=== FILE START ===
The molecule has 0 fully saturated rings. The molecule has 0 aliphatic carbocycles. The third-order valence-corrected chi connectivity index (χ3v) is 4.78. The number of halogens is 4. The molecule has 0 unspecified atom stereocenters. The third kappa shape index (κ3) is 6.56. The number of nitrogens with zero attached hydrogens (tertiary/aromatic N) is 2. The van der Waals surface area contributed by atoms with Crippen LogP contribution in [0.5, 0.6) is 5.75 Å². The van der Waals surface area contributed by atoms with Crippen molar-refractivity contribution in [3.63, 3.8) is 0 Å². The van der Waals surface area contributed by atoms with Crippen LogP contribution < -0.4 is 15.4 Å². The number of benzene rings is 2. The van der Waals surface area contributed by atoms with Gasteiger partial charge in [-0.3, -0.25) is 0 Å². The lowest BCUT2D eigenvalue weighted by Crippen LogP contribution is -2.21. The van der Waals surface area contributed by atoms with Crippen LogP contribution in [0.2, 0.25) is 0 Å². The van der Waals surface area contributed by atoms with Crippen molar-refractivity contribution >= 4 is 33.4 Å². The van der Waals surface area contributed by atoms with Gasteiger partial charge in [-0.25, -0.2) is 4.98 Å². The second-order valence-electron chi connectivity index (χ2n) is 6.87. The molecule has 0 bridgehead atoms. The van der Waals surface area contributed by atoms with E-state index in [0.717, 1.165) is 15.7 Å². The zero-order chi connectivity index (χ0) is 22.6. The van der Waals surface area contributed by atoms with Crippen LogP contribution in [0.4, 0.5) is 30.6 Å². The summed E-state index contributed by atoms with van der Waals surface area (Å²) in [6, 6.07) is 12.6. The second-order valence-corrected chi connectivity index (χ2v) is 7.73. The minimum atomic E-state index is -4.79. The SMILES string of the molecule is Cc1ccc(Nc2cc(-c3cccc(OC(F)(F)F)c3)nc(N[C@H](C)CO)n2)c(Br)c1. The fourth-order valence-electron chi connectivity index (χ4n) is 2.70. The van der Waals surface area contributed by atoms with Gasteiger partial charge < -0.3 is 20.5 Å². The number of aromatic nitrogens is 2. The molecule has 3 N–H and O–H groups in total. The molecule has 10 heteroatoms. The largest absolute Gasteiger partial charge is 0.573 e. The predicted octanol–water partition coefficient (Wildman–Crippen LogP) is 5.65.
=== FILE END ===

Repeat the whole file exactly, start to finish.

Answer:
The molecule has 0 fully saturated rings. The molecule has 0 aliphatic carbocycles. The third-order valence-corrected chi connectivity index (χ3v) is 4.78. The number of halogens is 4. The molecule has 0 unspecified atom stereocenters. The third kappa shape index (κ3) is 6.56. The number of nitrogens with zero attached hydrogens (tertiary/aromatic N) is 2. The van der Waals surface area contributed by atoms with Crippen LogP contribution in [0.5, 0.6) is 5.75 Å². The van der Waals surface area contributed by atoms with Crippen molar-refractivity contribution in [3.63, 3.8) is 0 Å². The van der Waals surface area contributed by atoms with Crippen LogP contribution < -0.4 is 15.4 Å². The number of benzene rings is 2. The van der Waals surface area contributed by atoms with Gasteiger partial charge in [-0.3, -0.25) is 0 Å². The lowest BCUT2D eigenvalue weighted by Crippen LogP contribution is -2.21. The van der Waals surface area contributed by atoms with Crippen LogP contribution in [0.2, 0.25) is 0 Å². The van der Waals surface area contributed by atoms with Crippen molar-refractivity contribution >= 4 is 33.4 Å². The van der Waals surface area contributed by atoms with Gasteiger partial charge in [-0.25, -0.2) is 4.98 Å². The second-order valence-electron chi connectivity index (χ2n) is 6.87. The molecule has 0 bridgehead atoms. The van der Waals surface area contributed by atoms with E-state index in [0.717, 1.165) is 15.7 Å². The zero-order chi connectivity index (χ0) is 22.6. The van der Waals surface area contributed by atoms with Crippen LogP contribution in [0.4, 0.5) is 30.6 Å². The summed E-state index contributed by atoms with van der Waals surface area (Å²) in [6, 6.07) is 12.6. The second-order valence-corrected chi connectivity index (χ2v) is 7.73. The minimum atomic E-state index is -4.79. The SMILES string of the molecule is Cc1ccc(Nc2cc(-c3cccc(OC(F)(F)F)c3)nc(N[C@H](C)CO)n2)c(Br)c1. The fourth-order valence-electron chi connectivity index (χ4n) is 2.70. The van der Waals surface area contributed by atoms with Gasteiger partial charge < -0.3 is 20.5 Å². The number of aromatic nitrogens is 2. The molecule has 3 N–H and O–H groups in total. The molecule has 10 heteroatoms. The largest absolute Gasteiger partial charge is 0.573 e. The predicted octanol–water partition coefficient (Wildman–Crippen LogP) is 5.65.